target interface and to take advantage of strided loads on targets
that support them (e.g. X86).
* The -instcombine pass has a framework and implementation for simplifying
code based on whether computed bits are demanded or not, based on
Nate's design and implementation in the code generator.
* Nate reimplemented post-dominator analysis using the Lengauer and
Tarjan algorithm, replacing the old iterative implementation. On one
extreme example his implementation is 40x faster than the old one
(PR681) and uses far less memory.
* Daniel Berlin contributed an ET-Forest implementation, which
replaces the old LLVM DominatorSet with a far more efficient data
structure (in both space and time).
* Andrew wrote a new "reg2mem" which transforms an LLVM function so that
there are no SSA values live across basic blocks.
* The -scalarrepl pass can now promote simple unions to registers.
* The inliner can now inline functions that have dynamic 'alloca'
instructions in them (without increasing stack usage).
* The -reassociate pass knows how to factor expressions in several ways,
e.g. turning (A*A+A*B) into (A*(A+B)) and (X+X+Y+Y) into ((X+Y) << 1)
* Saem Ghani contributed support to allow different implementations of
the abstract callgraph interface, e.g., based on pointer analysis.
Debugging Support Improvements:
* Jim implemented almost complete debugging support in the llvm-gcc 4.0
front-end and the x86/powerpc darwin backends. This includes line
number information, variable information, function information, frame
information etc. This is a huge leap in debug support over previous
releases, the only major missing piece is support for debugging
* Jim added support to the C backend for turning line number information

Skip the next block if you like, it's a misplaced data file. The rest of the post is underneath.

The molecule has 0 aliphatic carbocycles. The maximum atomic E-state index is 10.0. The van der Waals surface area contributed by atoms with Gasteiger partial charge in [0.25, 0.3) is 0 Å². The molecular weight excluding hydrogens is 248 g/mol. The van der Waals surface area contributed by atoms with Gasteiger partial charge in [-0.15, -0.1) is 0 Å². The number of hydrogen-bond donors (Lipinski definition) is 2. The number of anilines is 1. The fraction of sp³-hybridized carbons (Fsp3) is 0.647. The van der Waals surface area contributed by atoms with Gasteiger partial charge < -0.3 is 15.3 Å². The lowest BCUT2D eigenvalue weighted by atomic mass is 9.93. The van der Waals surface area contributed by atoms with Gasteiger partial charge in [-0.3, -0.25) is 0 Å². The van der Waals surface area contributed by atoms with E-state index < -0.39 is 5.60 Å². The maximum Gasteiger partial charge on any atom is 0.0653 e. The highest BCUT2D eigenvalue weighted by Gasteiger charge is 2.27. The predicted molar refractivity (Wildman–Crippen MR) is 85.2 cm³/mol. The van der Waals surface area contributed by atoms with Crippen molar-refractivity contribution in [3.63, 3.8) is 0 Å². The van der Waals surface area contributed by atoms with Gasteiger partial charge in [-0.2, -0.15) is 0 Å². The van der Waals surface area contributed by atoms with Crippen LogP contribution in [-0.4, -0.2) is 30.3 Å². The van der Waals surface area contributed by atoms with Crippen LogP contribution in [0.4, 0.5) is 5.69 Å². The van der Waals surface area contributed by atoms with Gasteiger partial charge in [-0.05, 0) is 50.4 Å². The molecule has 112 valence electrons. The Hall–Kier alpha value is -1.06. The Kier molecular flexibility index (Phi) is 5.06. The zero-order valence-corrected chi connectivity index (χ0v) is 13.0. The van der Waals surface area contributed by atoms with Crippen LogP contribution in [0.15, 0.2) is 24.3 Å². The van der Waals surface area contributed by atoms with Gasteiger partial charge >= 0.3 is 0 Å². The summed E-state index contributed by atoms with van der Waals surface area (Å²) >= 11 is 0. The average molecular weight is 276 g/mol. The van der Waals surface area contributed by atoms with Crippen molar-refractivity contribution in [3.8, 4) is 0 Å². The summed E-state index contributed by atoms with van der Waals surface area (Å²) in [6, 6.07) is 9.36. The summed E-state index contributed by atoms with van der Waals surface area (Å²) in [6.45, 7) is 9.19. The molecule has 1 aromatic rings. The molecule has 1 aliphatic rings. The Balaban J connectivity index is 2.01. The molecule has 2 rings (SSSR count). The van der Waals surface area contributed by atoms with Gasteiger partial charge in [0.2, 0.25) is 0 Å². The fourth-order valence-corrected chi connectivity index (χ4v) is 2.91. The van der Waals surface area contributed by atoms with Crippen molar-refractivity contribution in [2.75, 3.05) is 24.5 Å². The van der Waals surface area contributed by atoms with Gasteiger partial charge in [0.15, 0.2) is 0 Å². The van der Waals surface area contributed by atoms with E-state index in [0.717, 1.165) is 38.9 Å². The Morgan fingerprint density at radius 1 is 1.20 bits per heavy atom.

into #line directives in the output C file.
* Jim expanded http://llvm.org/docs/SourceLevelDebugging.html and filled
in many details.
Target-Independent Code Generator Improvements:
* Nate contributed the foundation of vector support including instruction
selection and tblgen pieces.
* Evan contributed a new target-independent bottom-up list scheduler.
* The new list scheduler was enhanced to support top-down scheduling and
to support target-specific priority functions and resource conflict
* The code generator now supports many simple inline assembly
expressions, though there are still cases that are not handled. If you
get errors or assertions using inline assembly, please file a bugzilla
bug. Inline assembly is not currently supported in the JIT or C backend.
* Evan contributed extensive additions to 'tblgen', the code
generator generator, providing more expressive .td files.
* Nate integrated switch statement lowering directly into the
SelectionDAG machinery, instead of depending on the lower-switch pass
to reduce them to branches. In the process, he improved to algorithm
to avoid emiting some dead comparisons.
* Evan significantly improved SelectionDAG support for chain and flag
handling, and added support for describing these nodes in .td files.